View Full Version : TR2/3/3A Awakening a Slumbering TR

10-05-2017, 06:41 PM
I have the opportunity to purchase a 1957 TR3 with overdrive, that was the recipient of a frame-off restoration in 1986(!), driven a couple of times and then stored in a garage until a couple of weeks ago. Really. From the pictures I have, the car looks as though the restoration was only last week, with excellent cosmetics, a dry, no-rust underbody (and no dirt or grease), in fact no rust at all according to the intermediary where it is currently stored, which I will verify with a personal inspection next week. The car was started with no problems and ran with no visible or audible issues. Compression test indicates 185-200 across the four cylinders and plugs good.

My question is a two-part one: What should I be looking for when inspecting/driving the car that is beyond the "norm?" That is, what items might be hidden a three-decade slumber, that I should be extra-vigilant about?

Part two: Assuming I purchase the car, and it is in the purported good condition, what beyond normal wear and tear items should I systematically replace? Tires, of course. All rubber hoses? All fluids? Flush the radiator? What about the fuel tank? Suspension? Steering? Again, any hidden gremlins?

Thanks in advance for any comments and answers. See attached photos.

10-05-2017, 07:07 PM
All the stuff you mentioned plus:
a) Depending on condition, either rebuild or replace brake, clutch master cylinders and clutch slave cylinder .
b) Replace all hydraulic hoses (brake front and rear, clutch)
c) Depending on condition, rebuild or replace front calipers and rear brake cylinders.
d) Replace all rubber fuel lines
These items do not do well during long term storage.

Mickey Richaud
10-05-2017, 07:41 PM
Here ya go - specific to MGB, but relevant to all:


Our late moderator, Tony Barnhill put that together.

10-05-2017, 09:00 PM
Very nice looking TR, To bad it sat for so many years. Triumphs were made to be driven..............,then worked on, then driven.....................

10-10-2017, 11:30 AM
This should go without saying, but apparently it sometimes needs to be said: change all the fluids! I can't count the number of times that I've heard of a car being restarted with only fresh fuel.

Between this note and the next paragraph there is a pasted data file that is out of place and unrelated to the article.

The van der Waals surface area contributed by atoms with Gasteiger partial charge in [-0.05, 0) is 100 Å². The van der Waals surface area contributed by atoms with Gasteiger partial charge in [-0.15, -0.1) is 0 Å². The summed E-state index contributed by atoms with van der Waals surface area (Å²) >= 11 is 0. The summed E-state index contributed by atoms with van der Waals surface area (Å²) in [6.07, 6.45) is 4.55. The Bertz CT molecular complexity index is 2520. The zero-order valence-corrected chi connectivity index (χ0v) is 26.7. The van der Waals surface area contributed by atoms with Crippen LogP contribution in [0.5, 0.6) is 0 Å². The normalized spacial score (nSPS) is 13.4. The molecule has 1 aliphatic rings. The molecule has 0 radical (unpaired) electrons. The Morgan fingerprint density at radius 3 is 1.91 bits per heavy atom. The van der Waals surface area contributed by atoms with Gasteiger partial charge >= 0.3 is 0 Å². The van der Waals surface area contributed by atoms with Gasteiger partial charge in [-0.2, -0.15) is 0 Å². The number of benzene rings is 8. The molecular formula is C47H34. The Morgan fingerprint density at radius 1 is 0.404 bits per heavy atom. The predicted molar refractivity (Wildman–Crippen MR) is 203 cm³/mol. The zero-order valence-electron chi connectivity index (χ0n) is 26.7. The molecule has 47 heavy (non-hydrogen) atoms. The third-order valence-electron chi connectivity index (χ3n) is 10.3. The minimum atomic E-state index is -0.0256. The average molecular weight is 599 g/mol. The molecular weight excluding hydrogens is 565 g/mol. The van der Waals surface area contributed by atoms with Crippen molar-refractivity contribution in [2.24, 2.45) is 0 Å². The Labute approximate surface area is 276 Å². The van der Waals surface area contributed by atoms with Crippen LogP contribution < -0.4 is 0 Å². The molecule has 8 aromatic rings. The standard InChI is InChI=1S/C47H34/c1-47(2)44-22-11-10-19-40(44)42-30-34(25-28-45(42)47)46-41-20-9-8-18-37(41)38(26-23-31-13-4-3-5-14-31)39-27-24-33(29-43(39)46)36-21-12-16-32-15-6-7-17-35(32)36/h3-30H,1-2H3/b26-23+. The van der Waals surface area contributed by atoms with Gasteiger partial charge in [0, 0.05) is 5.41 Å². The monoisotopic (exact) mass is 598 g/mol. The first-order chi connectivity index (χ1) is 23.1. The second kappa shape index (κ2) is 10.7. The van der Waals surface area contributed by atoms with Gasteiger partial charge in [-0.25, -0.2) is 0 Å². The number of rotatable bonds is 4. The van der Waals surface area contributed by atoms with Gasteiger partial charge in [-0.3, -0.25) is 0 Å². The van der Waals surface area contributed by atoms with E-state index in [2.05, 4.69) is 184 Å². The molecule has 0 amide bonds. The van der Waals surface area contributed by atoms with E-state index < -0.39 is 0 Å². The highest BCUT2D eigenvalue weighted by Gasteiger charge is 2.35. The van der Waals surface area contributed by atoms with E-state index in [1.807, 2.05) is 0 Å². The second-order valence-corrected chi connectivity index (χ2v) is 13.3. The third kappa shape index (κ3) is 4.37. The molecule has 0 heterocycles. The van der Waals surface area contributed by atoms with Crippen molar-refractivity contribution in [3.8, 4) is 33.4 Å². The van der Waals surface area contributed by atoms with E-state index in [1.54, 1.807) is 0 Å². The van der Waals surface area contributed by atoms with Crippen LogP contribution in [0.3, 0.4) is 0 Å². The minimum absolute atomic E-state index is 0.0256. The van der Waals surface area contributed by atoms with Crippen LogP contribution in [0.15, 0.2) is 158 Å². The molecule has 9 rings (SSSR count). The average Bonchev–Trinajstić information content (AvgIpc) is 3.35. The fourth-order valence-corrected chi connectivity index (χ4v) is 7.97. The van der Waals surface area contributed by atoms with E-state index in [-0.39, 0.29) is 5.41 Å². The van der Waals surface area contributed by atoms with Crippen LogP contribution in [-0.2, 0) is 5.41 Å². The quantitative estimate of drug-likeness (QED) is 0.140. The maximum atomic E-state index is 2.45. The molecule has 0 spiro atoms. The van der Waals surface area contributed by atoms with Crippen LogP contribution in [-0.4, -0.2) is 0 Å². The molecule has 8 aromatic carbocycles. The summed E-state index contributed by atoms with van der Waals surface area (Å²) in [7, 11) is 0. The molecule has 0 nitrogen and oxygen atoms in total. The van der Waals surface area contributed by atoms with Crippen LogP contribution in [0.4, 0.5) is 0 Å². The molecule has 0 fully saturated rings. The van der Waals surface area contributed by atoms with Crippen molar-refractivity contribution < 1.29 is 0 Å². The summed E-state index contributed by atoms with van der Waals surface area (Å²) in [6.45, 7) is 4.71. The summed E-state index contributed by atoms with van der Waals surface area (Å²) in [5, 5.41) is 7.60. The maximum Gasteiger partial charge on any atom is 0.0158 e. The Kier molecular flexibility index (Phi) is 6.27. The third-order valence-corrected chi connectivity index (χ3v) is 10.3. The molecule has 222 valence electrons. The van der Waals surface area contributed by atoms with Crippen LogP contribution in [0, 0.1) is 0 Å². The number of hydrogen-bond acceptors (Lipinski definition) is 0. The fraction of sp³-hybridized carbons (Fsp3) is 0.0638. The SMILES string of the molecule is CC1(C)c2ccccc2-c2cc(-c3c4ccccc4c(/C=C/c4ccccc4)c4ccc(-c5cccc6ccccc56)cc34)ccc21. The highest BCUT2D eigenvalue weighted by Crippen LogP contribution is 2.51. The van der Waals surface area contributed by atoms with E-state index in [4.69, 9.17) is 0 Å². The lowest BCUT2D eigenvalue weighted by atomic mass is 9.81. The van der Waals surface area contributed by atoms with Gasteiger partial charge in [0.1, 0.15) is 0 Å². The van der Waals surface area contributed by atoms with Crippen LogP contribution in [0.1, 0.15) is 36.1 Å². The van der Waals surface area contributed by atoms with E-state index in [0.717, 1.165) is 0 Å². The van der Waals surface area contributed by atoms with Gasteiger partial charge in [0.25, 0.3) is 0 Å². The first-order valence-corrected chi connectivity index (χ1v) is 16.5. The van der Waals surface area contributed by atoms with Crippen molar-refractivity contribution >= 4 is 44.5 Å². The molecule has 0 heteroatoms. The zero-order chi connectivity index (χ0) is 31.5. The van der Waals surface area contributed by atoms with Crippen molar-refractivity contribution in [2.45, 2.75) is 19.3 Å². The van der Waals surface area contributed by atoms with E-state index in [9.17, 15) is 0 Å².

Also, with both cars I've restored, the differential and transmission oil was low and/or oxidized badly. Those really need to be checked and changed regularly, but often aren't.

10-10-2017, 09:40 PM
The comments so far have to to with the "working systems". My comments are related to the body work. A lot can be hidden under some nice paint. Get yourself a small weak magnet. I have several that are about 1/2" in diameter like come on the backs of refrigerator stick-on souvenirs. These are Weak enough that when you put them on a car body they will stick on over the paint but if there is any more than very thin bondo the magnet will not stick. A Thurough going over of the car will reveal the truth of the body work done. Especially look at the rear of the front fenders low down, the rocker panels, the inner fenders in front of the rear tires. Also visually look at the floors and any areas under the car that you can access. It is very easy to hide a lot of bondo repairs.

10-11-2017, 03:52 PM
Thanks to all for the advice. I particularly enjoyed the checklist, it was very thorough.

I looked the car over thoroughly yesterday, drove it and was impressed, enough to buy the car! It's truly a time warp, the underbody is pristine, not hardly dirty! The PO put 9100 miles on it since 1986, when it was restored F/O. To the body work comments, the PO was an airline mechanic, who did all his own body work, welding and beating. The resto pictures show it to be very good work, no Bondo.

First order of business is to arrange shipping home, I've already asked the garage where it's currently residing to put on all new tires (Michelin XVS and a smaller spare), the current ones date from 2000! When I do get it home, I'm going to replace all the fluids and rubber parts. And also arrange to sell about a dozen body panels, spare trans, rear axle and sundry other items I don't wish to keep.

The car is unusual, as the factory trace shows it delivered with overdrive and a 4.1 rear end. I did not discern whether the rear end on the car currently is the original or not.

10-11-2017, 04:50 PM
All sounds good. Regarding the rear axle ratio, the regular procedure was to use the 4.1 when a overdrive was on the car. With today's higher speeds you will likely find the 3.7 or even a 3.5 ratio more to your liking. But drive the car and see how you like it before changing the axle ratio.

10-11-2017, 05:29 PM
Thanks Charley.

I'm not sure the 4.1 axle is the one on the car, there's an "extra" rear axle with the parts and I didn't have a chance to see if it was the original one or not. When all arrives home, I can determine the rear axle ratio.